Having successfully found tenants for your property, a key part of being a successful landlord is managing your tenants after they move in. We outline the top tips.
Is managing tenants for you?
Having sourced good tenants, one of the first considerations is whether you will manage the property yourself or use the services of an agent.
Managing investment property can be a time consuming activity and requires a lot of effort to:
· Ensure the rent is paid on time
· Deal with on-going repairs
· Handle tenants’ issues and complaints
Do you live close enough to the property to respond to phone calls from tenants? Tenants expect a landlord who is responsive. Do you have the time and the desire to be this involved with your property? If not, consider handing the property over to an agent. Agents’ fees are an allowable expense against tax on rental income.
Start off on the right footing
If you decide to manage the property yourself, it is important to get the relationship off to a good start by having a lease agreement in place that will outline the responsibilities of both parties. Always use a lease agreement that complies with the Residential Tenancies Act 2004. A good lease agreement is essential to the effective management of investment property and it helps to avoid disputes and disagreements during the course of the tenancy. The lease should also highlight that the deposit paid by the tenant cannot be used as the final months rent. Always ensure that the tenant is aware of the content of the agreement that they are signing.
Avoid disputes - use an inventory of contents
One of the most common areas of dispute between landlord and tenant relates to the contents of the property and its condition. An inventory is the itemisation of the contents of the property and their condition. Every landlord should have an inventory for their property, as it outlines not only what is in the property, but also what condition the contents are in at the time of letting. This can help to prevent disputes when tenants move out. Be prepared to expect normal wear and tear during a tenancy.
It is also a good idea to take photographs of the property and its contents so that you have a photographic record of the condition of all aspects of the property.
Register the tenancy
Having signed the lease agreement and completed an inventory of contents make sure you register with the PRTB. Every landlord must register a tenancy with the PRTB within 30 days of the tenancy commencing (i.e. the tenants moving in). This costs €70 and is a legal requirement. Only landlords who are registered may avail the PRTB’s dispute resolution service. It is available to all tenants regardless of whether their landlord has registered.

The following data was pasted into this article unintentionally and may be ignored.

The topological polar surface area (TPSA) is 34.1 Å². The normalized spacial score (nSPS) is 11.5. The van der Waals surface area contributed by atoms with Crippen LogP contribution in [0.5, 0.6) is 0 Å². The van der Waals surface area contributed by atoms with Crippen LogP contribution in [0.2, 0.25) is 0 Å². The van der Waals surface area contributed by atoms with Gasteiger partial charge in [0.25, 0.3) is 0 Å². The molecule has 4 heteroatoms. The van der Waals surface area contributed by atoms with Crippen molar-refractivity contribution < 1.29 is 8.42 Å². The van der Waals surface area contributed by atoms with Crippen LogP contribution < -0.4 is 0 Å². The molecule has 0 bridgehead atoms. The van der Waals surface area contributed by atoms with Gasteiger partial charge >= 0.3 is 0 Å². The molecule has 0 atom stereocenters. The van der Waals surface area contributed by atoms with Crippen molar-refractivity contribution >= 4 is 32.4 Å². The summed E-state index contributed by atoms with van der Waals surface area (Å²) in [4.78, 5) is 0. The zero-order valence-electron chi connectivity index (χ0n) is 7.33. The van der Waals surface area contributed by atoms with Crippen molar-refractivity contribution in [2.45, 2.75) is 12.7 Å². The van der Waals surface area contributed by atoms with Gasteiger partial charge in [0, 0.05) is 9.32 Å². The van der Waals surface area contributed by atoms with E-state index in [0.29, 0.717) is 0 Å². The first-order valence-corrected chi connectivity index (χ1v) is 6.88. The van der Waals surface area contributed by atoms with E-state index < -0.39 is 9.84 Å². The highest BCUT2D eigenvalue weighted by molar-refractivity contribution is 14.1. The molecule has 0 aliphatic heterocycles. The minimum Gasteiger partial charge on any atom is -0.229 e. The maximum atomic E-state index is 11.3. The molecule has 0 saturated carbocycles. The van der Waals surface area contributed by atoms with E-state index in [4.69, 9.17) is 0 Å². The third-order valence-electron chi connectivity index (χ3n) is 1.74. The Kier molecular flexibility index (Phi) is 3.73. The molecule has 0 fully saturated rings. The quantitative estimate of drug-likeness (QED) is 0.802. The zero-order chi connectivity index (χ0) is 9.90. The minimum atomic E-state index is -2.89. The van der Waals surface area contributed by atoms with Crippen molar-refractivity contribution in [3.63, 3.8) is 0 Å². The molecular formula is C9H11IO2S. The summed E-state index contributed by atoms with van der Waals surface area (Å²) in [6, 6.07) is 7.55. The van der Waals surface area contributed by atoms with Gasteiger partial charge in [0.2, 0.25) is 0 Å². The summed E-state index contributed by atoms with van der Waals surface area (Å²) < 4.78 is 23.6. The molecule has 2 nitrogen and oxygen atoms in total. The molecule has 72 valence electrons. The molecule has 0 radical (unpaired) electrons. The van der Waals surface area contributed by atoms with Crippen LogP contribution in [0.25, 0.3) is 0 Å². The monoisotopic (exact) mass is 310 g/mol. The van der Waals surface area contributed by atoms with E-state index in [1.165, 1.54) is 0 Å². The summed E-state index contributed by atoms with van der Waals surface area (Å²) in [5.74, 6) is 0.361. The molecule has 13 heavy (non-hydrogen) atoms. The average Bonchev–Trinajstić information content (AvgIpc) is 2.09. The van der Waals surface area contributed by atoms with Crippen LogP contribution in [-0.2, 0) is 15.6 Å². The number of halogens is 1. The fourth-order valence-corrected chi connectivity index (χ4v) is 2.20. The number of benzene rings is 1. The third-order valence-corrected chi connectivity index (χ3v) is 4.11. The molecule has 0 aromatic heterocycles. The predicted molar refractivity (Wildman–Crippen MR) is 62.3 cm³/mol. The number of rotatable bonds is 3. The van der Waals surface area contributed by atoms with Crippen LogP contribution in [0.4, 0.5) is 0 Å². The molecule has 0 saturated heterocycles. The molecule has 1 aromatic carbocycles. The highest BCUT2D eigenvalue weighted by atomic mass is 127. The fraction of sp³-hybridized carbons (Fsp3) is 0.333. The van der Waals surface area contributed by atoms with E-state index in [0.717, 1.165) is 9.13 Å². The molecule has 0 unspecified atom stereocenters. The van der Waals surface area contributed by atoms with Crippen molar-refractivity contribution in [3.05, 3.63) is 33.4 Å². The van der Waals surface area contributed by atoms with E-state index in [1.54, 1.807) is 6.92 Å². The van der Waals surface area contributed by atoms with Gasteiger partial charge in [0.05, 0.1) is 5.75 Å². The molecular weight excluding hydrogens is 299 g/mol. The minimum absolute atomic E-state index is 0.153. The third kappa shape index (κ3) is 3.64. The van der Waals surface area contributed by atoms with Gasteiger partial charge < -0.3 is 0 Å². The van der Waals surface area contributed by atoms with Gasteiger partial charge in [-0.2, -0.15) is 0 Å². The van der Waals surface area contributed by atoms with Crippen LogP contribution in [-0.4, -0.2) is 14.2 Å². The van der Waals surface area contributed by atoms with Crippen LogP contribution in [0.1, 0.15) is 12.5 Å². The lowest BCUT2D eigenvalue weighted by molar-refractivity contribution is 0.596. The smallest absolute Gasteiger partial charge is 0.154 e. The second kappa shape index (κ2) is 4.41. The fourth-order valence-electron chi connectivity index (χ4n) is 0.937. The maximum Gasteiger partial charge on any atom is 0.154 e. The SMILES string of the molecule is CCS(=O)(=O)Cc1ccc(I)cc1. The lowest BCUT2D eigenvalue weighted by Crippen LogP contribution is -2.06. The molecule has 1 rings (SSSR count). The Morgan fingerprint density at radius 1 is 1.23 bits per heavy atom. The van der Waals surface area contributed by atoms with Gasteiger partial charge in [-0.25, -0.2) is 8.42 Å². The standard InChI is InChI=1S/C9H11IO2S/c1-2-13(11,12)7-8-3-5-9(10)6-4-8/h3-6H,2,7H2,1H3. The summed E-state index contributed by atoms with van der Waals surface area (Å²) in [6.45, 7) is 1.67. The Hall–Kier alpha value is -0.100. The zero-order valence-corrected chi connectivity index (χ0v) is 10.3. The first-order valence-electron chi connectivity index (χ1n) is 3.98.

Manage the relationship
Being a landlord is a business and like any business you must manage the relationship with your customers, in this case your tenants .It is no longer good enough to move tenants in and hope the rent will be paid on time and that you will never hear from them. Market conditions have changed and tenants now expect a landlord who is professional and business like and provides a good property at a fair rent. Tenants want a landlord who will respond promptly to phone calls or messages from them and will deal quickly with repair or maintenance problems.
Inspect the property a few times a year to ensure the property is being maintained and looked after. Keep your promises - if you commit to getting something done, then get it done! Keep a professional, polite attitude to retain the respect of your tenants. Once the tenants are paying their rent and maintaining the property, keep your distance and respect their privacy.
When things go wrong
When things go wrong do not bury your head in the sand. If you have taken the time to screen your tenants properly and if you have a good lease agreement in place, disputes are less likely to arise. Many mis-understandings can be easily resolved by good communication and reference to the lease agreement, which should have clearly outlined the terms of the tenancy. If the tenants are in breach of their obligations and a solution cannot be found it may be necessary, as a last resort to serve notice on the tenants. Always follow the rules and regulations and do not breach the tenant’s rights.
Money, Money, Money!
As a landlord you must take a pro-active approach to managing your finances.
Open a separate bank account for rental property income and out-goings. Get the rent paid by standing order into the account and use internet banking to ensure the rent is paid on time. If it is not, act promptly and contact the tenants immediately.
Keep accurate records of all income and expenses and keep all receipts. Treat it like a business and review your costs on an annual basis. As a landlord you are required to make an annual tax return.
In the current market conditions the landlords who are successful are the ones who offer a nice property at a fair rent, and who take a pro-active approach to managing their tenants. Their tenants will stay longer and they will have less vacancy periods resulting in a better financial return on their investment.